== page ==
Blog Home Tips & Tutorials 21 Professional Designer Tips to Make Your Own Invitations

You’ve set the date, found the venue, hired the caterer, and chosen the theme. Now you just need people to show up! Whether you’re creating a digital invitation to send in an email, or a print design for the mail, this is a pretty crucial part of the event planning process. It can also be fun! You get to think about color palettes, themes, typography, imagery, event details, and more to distill your event into a single design. With careful planning and attention to detail, you can learn how to make your own invitations without any design knowledge.

Looking for a place to start designing? Try Shutterstock Editor, where you can personalize invitation templates or create your own custom party invitations using powerful tools and beautiful images.

Read on to discover 21 professional tips to make unforgettable custom invitations, cards, and save the dates for any occasion.

1. Begin With Your Card Dimensions

Depending on the type of event you’re designing for and its context, your card dimensions may vary. Listed are some variations of invitation cards, ranging from small and square to thin and oblong.

Popular card dimensions

Here are some popular dimensions for cards and invitations:

  • 3.5 x 5 inches (RSVP card)
  • 5.25 x 5.25 inches (square invitation)
  • 4.25 x 5.5 inches (response card)
  • 4.5 x 6.25 inches (response card)
  • 5 x 7 inches (standard invitation)
  • 5.5 x 7.5 inches (large invitation)
  • 6.5 x 8.75 inches (large invitation)
  • 4 x 9.25 inches (thin invitation)

2. Start Designing Early

Every well thought out invitation takes some time to design, so avoid a rushed timeline by planning out your invitation designs early. It’s important to give yourself time to think about the layout, typography, illustration, and color schemes involved in your invitation.

Woman designing invitation on laptop
Computer mockup via SFIO CRACHO. Wedding invitation via Alewiena_design.

3. Understand Color Theory

Color theory is one of the most important aspects of a design, guiding how different colors pair together to create a specific tone or emotion in a composition. Don’t apply colors willy-nilly – your design will look much better if you’re intentional about color.

Read our in-depth guide to color theory, color psychology, and color meaning, along with some downloadable color palettes to inspire your next invitation.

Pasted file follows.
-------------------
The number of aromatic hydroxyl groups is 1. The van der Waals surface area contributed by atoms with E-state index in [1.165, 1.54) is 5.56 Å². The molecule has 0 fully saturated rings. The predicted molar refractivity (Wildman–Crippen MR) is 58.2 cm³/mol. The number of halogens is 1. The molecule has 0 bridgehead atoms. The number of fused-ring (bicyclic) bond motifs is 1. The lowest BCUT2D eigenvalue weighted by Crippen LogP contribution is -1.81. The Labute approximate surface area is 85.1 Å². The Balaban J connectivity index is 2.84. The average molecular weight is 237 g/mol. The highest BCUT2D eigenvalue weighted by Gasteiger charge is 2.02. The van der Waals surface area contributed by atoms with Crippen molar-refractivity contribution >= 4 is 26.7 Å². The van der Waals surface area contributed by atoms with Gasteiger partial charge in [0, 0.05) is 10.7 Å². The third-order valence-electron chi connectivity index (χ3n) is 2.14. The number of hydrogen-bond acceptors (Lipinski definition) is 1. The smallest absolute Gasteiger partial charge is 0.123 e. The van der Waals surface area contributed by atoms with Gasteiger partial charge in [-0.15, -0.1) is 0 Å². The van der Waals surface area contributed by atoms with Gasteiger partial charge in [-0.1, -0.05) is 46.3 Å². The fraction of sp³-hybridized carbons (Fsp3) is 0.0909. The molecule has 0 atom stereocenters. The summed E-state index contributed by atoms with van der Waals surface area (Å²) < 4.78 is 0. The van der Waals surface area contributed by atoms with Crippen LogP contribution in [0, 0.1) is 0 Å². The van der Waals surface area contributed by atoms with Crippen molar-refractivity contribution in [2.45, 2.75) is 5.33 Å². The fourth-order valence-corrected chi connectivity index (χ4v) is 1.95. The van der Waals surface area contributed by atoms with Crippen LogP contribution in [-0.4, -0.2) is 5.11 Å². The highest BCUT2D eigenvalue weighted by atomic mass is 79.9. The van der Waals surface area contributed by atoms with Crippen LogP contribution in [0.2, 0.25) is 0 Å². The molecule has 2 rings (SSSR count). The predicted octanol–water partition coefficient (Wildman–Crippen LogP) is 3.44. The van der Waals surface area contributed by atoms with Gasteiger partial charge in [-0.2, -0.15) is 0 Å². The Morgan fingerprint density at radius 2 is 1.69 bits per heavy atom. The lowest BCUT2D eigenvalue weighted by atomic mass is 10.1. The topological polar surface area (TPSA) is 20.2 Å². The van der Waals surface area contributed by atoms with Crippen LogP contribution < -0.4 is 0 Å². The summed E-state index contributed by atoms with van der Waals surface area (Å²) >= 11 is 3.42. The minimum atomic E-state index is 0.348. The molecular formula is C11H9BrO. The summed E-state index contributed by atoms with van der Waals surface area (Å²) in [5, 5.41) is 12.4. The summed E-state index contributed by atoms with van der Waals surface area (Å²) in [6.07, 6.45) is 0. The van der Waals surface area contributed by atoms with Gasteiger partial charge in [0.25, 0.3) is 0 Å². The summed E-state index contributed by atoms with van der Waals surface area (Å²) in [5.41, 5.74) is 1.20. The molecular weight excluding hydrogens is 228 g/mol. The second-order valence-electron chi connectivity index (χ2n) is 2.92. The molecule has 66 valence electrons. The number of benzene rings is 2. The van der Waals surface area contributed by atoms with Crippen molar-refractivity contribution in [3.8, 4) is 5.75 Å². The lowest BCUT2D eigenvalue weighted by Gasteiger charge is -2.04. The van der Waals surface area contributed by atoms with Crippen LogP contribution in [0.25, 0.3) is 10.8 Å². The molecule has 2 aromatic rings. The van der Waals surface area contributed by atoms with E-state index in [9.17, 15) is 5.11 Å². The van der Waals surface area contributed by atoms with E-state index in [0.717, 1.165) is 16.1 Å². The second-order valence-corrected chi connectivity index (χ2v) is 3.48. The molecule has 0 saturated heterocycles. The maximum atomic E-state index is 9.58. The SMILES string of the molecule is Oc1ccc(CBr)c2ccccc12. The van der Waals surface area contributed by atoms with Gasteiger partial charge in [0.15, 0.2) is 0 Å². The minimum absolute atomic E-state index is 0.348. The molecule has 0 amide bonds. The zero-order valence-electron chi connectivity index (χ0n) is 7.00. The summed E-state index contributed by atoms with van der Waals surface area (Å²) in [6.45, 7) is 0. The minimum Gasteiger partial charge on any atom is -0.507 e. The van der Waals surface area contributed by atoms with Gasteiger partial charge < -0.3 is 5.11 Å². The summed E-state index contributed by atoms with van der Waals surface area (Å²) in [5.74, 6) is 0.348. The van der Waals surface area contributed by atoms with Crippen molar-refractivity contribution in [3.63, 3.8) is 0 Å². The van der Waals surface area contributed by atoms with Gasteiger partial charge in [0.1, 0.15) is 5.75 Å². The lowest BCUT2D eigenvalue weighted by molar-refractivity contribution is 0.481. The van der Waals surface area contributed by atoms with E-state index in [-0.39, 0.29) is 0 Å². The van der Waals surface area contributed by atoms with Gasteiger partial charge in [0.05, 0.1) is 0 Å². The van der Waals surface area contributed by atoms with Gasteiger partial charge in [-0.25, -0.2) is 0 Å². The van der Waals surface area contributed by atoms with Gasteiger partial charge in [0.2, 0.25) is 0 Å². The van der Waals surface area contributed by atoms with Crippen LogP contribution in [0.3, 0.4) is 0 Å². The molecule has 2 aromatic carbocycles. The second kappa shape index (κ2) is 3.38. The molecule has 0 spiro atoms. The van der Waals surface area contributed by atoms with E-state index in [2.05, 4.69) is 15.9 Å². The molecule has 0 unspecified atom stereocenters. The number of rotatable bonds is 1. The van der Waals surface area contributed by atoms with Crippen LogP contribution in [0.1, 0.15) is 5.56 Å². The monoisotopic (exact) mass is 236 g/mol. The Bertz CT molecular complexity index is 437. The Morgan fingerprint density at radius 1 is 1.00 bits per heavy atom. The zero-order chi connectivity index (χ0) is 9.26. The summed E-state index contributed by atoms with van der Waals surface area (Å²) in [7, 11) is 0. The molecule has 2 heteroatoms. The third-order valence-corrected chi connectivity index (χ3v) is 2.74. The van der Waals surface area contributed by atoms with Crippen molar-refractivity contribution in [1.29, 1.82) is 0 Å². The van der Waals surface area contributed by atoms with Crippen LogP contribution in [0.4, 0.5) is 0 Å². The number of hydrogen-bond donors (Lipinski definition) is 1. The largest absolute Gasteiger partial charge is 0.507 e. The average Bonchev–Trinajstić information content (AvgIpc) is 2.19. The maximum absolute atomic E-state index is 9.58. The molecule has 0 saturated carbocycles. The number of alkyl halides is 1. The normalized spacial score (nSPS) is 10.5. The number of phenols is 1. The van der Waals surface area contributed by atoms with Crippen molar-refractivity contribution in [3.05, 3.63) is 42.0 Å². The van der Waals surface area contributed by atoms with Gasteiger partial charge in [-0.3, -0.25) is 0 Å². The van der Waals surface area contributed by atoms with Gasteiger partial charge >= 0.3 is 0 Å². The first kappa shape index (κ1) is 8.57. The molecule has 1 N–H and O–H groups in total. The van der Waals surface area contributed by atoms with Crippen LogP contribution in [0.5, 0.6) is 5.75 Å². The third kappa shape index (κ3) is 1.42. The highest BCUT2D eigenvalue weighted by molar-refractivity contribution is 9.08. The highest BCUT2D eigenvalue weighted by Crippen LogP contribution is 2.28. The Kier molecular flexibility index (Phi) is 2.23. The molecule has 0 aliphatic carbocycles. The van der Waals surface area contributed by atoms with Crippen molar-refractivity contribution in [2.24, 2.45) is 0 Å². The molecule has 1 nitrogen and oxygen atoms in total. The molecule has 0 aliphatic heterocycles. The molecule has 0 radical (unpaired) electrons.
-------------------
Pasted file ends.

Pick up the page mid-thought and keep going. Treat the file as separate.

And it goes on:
Abstract swirls of paint color
Image via vhpicstock.

4. Find Your Visual Style

Most invitations fall within or take from distinct visual styles. These styles affect the overall appearance of the card, including its color scheme, illustrations, and typography. Finding the right style for your invitation may be overwhelming at first, since there are a lot of directions you can go in. Do some extensive research to help you narrow down which styles work best for your event.

Mood board shows watercolor style for invitation
Left image via Floral Deco. Top image via Iisima. Bottom image via Floral Deco.

A mood board helps you compile those inspirational examples of illustration styles, typography, and color schemes in one place. You can also browse through sites such as Pinterest to find existing invitation styles or search through Shutterstock’s collection of invitation templates.

5. Experiment With Templates

Beginning with a predesigned invitation template is a quick way to jumpstart your design journey. They’re especially helpful when you’re not as accustomed to designing invites, or if you’re in a big rush. Shutterstock features endless vector invitation templates, from wedding to holiday party invites, that can be easily edited and customized in Adobe Illustrator. Or, you can make it even easier on yourself and use a predesigned template in Shutterstock Editor, where you can quickly personalize it within the app.

Party invitation templates
Wedding invitation via Ivan Negin. Birthday invitation via littleWhale. Christmas invitation via Vasya Kobelev.

You’ll notice many templates feature sample text (“Lorem Ipsum”) and a color palette to show you how typography and color comes together within the design. In a template, most of the design and illustration work is completed; you just need to change out the text and color schemes to make the invitation more personal. This can be achieved within Illustrator using the handy Type Tool (T) and the Color or Swatches panels.

6. Define Your Color Scheme

A consistent color scheme ties all design elements together and sets the tone of your invitation. The color scheme plays a bigger role than just appearance; it also defines the nature of the invitation. For example, vibrant palettes work well for birthday invitations, while more subdued palettes are ideal in wedding invites.